Who Holds the Microphone?
by John Engle
Several months ago someone broke into the church near where I live when I’m in Haiti and stole the sound system—a speaker and a microphone. Of course, my immediate reaction was disappointment. (Who would rob a poor church?) Yet I couldn’t help thinking it might also be a disguised blessing for the congregation.
The pastor, Andre, is among my closest friends in the neighborhood. He is kind, generous, and thoughtful. But there is a strong inclination toward a certain seductive kind of power and authority in Haiti, one that is neither inclusive nor participatory. This temptation trips up many leaders, including pastors. One Sunday evening before the sound system was stolen, I heard the loudspeakers blasting. When I walked up the path and peeked into the church, I was astonished to see Andre standing in the pulpit preaching into the microphone to four shell-shocked people sitting on the pew just ten feet in front of him.
In virtually any circumstance or country, leaders face the temptation to drown out the quieter voices around them in the name of authority or personal agendas. Much of our work with The Experiment in Alternative Leadership involves creating space for others to express, decide, brainstorm, and act—in an effort to transcend people’s tendencies to fill up the space with themselves and to exclude others.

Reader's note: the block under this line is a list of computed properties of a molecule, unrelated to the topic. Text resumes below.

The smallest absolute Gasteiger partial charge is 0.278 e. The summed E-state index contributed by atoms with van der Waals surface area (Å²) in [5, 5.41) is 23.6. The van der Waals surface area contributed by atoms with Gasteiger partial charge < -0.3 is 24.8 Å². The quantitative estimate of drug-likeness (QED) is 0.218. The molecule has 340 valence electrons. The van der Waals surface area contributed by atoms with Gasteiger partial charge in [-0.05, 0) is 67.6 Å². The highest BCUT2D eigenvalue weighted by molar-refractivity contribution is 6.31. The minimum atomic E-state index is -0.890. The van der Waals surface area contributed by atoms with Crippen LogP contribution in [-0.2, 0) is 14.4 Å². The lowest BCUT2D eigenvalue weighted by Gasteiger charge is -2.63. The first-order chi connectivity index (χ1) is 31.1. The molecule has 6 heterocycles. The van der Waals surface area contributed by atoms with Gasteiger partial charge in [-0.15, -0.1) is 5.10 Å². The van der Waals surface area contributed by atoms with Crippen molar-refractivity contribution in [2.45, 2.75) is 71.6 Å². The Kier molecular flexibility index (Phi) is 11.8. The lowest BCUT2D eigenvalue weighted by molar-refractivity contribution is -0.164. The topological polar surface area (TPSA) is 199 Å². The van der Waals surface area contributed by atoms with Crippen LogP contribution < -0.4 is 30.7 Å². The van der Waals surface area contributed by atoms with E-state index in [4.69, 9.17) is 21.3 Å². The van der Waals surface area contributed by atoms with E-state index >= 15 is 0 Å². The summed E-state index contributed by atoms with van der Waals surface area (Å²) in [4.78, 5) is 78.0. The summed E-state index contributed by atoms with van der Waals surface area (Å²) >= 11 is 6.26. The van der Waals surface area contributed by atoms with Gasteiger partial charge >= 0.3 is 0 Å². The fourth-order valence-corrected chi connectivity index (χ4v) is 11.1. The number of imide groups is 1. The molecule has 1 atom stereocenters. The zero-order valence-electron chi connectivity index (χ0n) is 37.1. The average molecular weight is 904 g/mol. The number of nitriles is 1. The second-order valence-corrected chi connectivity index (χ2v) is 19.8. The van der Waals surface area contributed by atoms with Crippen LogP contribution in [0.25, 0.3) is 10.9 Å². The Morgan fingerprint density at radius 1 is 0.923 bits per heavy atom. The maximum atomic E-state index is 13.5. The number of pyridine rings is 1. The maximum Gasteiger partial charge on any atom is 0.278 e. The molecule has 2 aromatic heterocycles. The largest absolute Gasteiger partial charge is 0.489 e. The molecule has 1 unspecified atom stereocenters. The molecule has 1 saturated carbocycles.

We use methods like Open Space and Reflection Circles, which enable ideas to emerge from the group (not just the leaders), give each person responsibility, and empower people’s passion for change. Some would say this encourages the image of God, which is present in each person, the opportunity to be expressed. For me, learning to be inviting rather than excluding is a life-long apprenticeship, and these methods have encouraged me along this journey. I’m excited that through this work and the initiative of a growing number of Haitian leaders, more and more people are stepping away from the microphone and sitting in circles engaged in respectful dialogue.